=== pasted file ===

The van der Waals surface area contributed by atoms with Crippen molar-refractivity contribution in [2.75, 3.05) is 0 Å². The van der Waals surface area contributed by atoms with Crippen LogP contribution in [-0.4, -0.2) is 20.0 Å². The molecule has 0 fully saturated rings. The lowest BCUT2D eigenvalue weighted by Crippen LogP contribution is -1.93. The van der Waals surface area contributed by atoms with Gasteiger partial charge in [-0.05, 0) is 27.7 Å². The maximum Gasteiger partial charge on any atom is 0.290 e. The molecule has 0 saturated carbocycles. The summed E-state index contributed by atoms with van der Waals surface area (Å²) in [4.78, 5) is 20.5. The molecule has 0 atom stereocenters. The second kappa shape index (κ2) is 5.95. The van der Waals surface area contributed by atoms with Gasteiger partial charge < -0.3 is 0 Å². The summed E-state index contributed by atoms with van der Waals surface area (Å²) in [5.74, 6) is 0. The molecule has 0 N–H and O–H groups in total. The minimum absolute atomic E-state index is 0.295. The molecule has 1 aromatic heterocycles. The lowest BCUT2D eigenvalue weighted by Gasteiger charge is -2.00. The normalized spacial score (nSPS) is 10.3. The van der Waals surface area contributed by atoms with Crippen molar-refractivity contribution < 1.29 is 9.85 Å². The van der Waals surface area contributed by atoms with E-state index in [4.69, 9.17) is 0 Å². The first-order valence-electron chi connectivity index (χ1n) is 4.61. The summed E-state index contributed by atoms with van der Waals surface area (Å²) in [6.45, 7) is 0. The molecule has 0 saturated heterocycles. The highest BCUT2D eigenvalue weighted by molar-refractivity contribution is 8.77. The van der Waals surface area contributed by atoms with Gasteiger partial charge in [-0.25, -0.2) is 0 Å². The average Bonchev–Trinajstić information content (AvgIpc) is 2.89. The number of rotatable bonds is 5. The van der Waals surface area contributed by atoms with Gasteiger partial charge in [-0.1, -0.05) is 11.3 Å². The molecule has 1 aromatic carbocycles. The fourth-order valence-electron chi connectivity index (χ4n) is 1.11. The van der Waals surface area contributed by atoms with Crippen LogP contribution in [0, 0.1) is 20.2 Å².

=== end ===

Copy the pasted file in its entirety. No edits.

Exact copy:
The van der Waals surface area contributed by atoms with Crippen molar-refractivity contribution in [2.75, 3.05) is 0 Å². The van der Waals surface area contributed by atoms with Crippen LogP contribution in [-0.4, -0.2) is 20.0 Å². The molecule has 0 fully saturated rings. The lowest BCUT2D eigenvalue weighted by Crippen LogP contribution is -1.93. The van der Waals surface area contributed by atoms with Gasteiger partial charge in [-0.05, 0) is 27.7 Å². The maximum Gasteiger partial charge on any atom is 0.290 e. The molecule has 0 saturated carbocycles. The summed E-state index contributed by atoms with van der Waals surface area (Å²) in [4.78, 5) is 20.5. The molecule has 0 atom stereocenters. The second kappa shape index (κ2) is 5.95. The van der Waals surface area contributed by atoms with Gasteiger partial charge < -0.3 is 0 Å². The summed E-state index contributed by atoms with van der Waals surface area (Å²) in [5.74, 6) is 0. The molecule has 0 N–H and O–H groups in total. The minimum absolute atomic E-state index is 0.295. The molecule has 1 aromatic heterocycles. The lowest BCUT2D eigenvalue weighted by Gasteiger charge is -2.00. The normalized spacial score (nSPS) is 10.3. The van der Waals surface area contributed by atoms with Crippen molar-refractivity contribution < 1.29 is 9.85 Å². The van der Waals surface area contributed by atoms with E-state index in [4.69, 9.17) is 0 Å². The first-order valence-electron chi connectivity index (χ1n) is 4.61. The summed E-state index contributed by atoms with van der Waals surface area (Å²) in [6.45, 7) is 0. The molecule has 0 saturated heterocycles. The highest BCUT2D eigenvalue weighted by molar-refractivity contribution is 8.77. The van der Waals surface area contributed by atoms with Gasteiger partial charge in [-0.25, -0.2) is 0 Å². The average Bonchev–Trinajstić information content (AvgIpc) is 2.89. The number of rotatable bonds is 5. The van der Waals surface area contributed by atoms with Gasteiger partial charge in [-0.1, -0.05) is 11.3 Å². The molecule has 1 aromatic carbocycles. The fourth-order valence-electron chi connectivity index (χ4n) is 1.11. The van der Waals surface area contributed by atoms with Crippen LogP contribution in [0, 0.1) is 20.2 Å².